20060526 - A couple of hours out on the Solar System
Session name: 20060526.1835
The weather forecast for the evening of this session was not too positive but at the time I decided to go it was partially clear. At times, I could see the light grow bright and shadows sharpened on the buildings outside of our windows. That was encouraging enough that I intended to scout Vista Rock for the Manhattanhenge sunset. As I left the house with the Bin backpack over my shoulder, I turned to my wife saying I'd return just after sunset.
Knowing that there was some time to kill, I sat on a park bench to leisurely sketch the Moon. A father and his two sons sat to my left. One asked if I was looking at the Moon and, naturally, I invited them to the eyepiece. Small gasps but I wondered if they could really appreciate what they saw. In broad daylight, even with blue skies, the contrast is low and experience has shown that one needs to adapt in the eyepiece for some time. Theirs were quick glances but they did remark of big craters. (The mare I suspect.)
I use the Moleskine pocket plain reporter notebook (wanting to return to the standard portrait binding) to capture what I see. My notebooks are filled with lunar disks smudged with graphite to show the mare. I continue to practice for scale, relative location and obvious features. Hopefully the day will come that I get the courage to sketch specific lunar features. Nothing special but it does help to stir my memory. In fact Clavius, on the left, is not entirely accurate. The interior craters are not properly scaled or positioned, but the shadowing along the northeastern wall and the small, dark shadow south of Clavius emboldened the lines of the wall and impressed a curvature or 3d to the observation. Similarly, Sinus Iridum held fascination with the western wall rising into the sunlight while the foothills below were still in shadow. Without an atmosphere, the stark difference between night and day on the Moon must be stunning.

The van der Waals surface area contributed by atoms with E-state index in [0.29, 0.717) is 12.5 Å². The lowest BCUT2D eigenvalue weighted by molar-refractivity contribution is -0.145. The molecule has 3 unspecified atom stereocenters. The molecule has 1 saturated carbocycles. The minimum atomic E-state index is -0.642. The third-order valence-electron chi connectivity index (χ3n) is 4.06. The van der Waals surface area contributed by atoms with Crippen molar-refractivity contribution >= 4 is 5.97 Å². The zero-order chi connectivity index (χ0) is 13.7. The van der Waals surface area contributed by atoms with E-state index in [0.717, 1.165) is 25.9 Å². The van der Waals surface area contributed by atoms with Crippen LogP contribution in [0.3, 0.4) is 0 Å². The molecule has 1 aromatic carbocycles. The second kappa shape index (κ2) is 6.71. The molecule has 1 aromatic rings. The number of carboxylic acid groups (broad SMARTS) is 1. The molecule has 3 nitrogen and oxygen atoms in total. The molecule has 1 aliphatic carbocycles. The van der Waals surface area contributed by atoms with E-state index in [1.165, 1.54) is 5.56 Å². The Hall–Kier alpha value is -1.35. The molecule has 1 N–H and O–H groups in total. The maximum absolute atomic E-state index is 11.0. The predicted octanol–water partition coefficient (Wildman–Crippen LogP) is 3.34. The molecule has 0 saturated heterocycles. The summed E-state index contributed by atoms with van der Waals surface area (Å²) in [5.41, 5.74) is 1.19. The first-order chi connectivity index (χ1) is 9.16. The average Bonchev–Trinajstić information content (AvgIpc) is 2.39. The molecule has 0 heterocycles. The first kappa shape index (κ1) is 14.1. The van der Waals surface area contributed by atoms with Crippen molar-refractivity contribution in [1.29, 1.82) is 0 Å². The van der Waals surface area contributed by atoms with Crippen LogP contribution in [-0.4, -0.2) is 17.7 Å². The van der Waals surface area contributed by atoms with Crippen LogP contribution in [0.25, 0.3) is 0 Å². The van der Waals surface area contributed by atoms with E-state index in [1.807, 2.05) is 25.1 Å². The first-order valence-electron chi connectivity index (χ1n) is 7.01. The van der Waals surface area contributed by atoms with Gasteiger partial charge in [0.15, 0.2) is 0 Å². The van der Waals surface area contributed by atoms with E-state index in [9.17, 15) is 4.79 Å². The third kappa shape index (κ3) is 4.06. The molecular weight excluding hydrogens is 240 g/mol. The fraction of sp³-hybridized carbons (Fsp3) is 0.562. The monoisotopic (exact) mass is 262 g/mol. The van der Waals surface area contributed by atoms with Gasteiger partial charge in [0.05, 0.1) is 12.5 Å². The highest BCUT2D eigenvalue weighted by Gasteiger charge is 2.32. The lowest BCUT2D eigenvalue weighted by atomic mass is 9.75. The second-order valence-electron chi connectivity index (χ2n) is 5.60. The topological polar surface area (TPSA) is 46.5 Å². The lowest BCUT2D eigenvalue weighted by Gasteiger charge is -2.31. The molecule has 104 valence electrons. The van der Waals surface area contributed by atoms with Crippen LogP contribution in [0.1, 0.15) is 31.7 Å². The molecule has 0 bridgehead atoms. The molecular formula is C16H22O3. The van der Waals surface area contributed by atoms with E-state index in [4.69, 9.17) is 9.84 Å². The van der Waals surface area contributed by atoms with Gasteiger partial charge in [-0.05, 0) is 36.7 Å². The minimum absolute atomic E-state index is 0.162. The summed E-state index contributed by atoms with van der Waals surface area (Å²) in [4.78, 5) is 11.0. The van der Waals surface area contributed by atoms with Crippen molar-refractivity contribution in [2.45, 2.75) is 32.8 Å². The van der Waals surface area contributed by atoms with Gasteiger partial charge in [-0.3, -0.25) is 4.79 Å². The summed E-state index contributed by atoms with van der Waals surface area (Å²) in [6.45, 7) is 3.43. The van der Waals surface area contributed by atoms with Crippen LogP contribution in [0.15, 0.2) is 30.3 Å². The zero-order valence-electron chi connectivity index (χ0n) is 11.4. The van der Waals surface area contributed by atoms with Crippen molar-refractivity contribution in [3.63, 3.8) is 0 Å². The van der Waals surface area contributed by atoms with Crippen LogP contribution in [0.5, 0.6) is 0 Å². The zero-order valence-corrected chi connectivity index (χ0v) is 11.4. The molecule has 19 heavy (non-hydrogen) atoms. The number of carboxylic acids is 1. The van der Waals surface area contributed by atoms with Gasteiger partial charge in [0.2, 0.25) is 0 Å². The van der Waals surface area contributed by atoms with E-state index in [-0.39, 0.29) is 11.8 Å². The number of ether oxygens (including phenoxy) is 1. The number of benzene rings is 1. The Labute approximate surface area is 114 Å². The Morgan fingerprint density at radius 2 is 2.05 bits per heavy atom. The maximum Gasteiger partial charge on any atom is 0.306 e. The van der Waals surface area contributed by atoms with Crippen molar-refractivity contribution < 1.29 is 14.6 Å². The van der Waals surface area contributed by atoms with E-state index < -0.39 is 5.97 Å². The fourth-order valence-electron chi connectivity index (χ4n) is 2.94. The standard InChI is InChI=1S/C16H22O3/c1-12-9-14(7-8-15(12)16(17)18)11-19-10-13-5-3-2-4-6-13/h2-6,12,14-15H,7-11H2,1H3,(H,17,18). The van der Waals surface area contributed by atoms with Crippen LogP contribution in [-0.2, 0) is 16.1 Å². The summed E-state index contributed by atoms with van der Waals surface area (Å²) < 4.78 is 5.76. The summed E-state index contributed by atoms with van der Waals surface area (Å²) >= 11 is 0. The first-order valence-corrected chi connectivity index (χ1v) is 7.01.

While on the bench, I thought of others snapping photos with their camera phones. Since the Nikon CP995 was on hand, snapped this at the eyepiece. I am impressed by what others can get using this method. I just don't have a steady hand for this.
I blew off my wristwatch alarm that alerted me to 20 minutes until sunset. Instead, I moved over to the east of TotL where the view on the western horizon is low. The horizon rises and falls between 5° ~ 10° along azimuth 270° ~ 300°. A familiar observer, Ken Taurian, stopped by and shared sights of the Moon and Venus with passersby. We looked for Mercury and spotted it when the sky darkened at civil twilight and the clouds let some sky through. Carol & Dog "E" came by at this time. We saw Mercury through the handhelds as well as the tripod mounted Taks but couldn't see the planet naked eye. Nobody was impressed by any color or shape from the planet.
Kin arrived by skateboard by after dark. Mike, one of the birders, also stopped by. It was too late for them to see Mercury but Venus, Saturn, and Moon were obvious. Clouds shrouded the Moon in a thin veil and then moved off. The Tak bins delivered very pleasing views when the sky conditions allowed. The 1/2° moon frames nicely in the 2.1° field of view. It wasn't much longer that the clouds would win out. I remembered what I told my wife so I packed the bag and left the company of Ken, Kin, Mike and the park passersby to return home for a movie and popcorn with the family.